Communicating Processes with Data forSupervisory Coordination

Communicating Processes with Data for
Supervisory Coordination

Jasen Markovski \IfArrayPackageLoaded
Department of Mechanical Engineering, Eindhoven University of Technology, P.O. Box 513, 5600 MB Eindhoven, The Netherlands,
Department of Mechanical Engineering, Eindhoven University of Technology, P.O. Box 513, 5600 MB Eindhoven, The Netherlands,
j.markovski@tue.nl
Supported by Dutch NWO project: ProThOS, no. 600.065.120.11N124.
Abstract

We employ supervisory controllers to safely coordinate high-level discrete(-event) behavior of distributed components of complex systems. Supervisory controllers observe discrete-event system behavior, make a decision on allowed activities, and communicate the control signals to the involved parties. Models of the supervisory controllers can be automatically synthesized based on formal models of the system components and a formalization of the safe coordination (control) requirements. Based on the obtained models, code generation can be used to implement the supervisory controllers in software, on a PLC, or an embedded (micro)processor. In this article, we develop a process theory with data that supports a model-based systems engineering framework for supervisory coordination. We employ communication to distinguish between the different flows of information, i.e., observation and supervision, whereas we employ data to specify the coordination requirements more compactly, and to increase the expressivity of the framework. To illustrate the framework, we remodel an industrial case study involving coordination of maintenance procedures of a printing process of a high-tech Océ printer.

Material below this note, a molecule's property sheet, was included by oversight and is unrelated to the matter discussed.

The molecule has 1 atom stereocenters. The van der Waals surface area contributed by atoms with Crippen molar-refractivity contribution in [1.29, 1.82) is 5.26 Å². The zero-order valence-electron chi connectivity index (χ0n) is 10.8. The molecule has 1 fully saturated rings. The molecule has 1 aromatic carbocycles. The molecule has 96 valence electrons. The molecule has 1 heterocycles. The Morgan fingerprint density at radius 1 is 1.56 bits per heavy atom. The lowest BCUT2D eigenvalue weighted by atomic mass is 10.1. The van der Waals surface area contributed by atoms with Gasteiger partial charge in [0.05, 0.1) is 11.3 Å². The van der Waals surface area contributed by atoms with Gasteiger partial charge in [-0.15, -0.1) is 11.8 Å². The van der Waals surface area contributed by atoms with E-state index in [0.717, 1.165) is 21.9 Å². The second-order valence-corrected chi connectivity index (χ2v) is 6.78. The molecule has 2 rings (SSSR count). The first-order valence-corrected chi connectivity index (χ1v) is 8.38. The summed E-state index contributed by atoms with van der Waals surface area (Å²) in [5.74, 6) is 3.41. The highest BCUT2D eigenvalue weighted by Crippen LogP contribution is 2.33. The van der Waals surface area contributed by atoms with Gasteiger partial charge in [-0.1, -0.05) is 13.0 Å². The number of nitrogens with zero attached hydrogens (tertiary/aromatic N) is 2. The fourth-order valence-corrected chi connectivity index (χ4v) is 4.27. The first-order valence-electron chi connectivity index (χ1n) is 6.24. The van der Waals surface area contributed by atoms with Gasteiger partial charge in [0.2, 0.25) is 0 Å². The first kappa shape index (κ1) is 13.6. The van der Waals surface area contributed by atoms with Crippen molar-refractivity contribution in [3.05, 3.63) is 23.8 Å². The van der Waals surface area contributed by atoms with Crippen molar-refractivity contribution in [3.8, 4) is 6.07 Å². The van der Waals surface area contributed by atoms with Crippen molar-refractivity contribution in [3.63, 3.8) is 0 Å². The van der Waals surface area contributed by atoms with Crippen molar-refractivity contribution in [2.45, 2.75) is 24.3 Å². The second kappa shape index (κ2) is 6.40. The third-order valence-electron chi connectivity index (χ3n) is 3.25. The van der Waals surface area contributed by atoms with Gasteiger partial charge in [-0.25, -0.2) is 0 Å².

Natallia Kokash and António Ravara (Eds.): 11th International Workshop on Foundations of Coordination Languages and Self Adaptation (FOCLASA’12) EPTCS 91, 2012, pp. Communicating Processes with Data for Supervisory CoordinationLABEL:LastPage, doi:10.4204/EPTCS.91.7

Communicating Processes with Data for

Supervisory Coordination

Jasen Markovskithanks: Supported by Dutch NWO project: ProThOS, no. 600.065.120.11N124. \IfArrayPackageLoaded
Department of Mechanical Engineering, Eindhoven University of Technology,
P.O. Box 513, 5600 MB Eindhoven, The Netherlands,
Department of Mechanical Engineering, Eindhoven University of Technology,
P.O. Box 513, 5600 MB Eindhoven, The Netherlands,
j.markovski@tue.nl

1 Introduction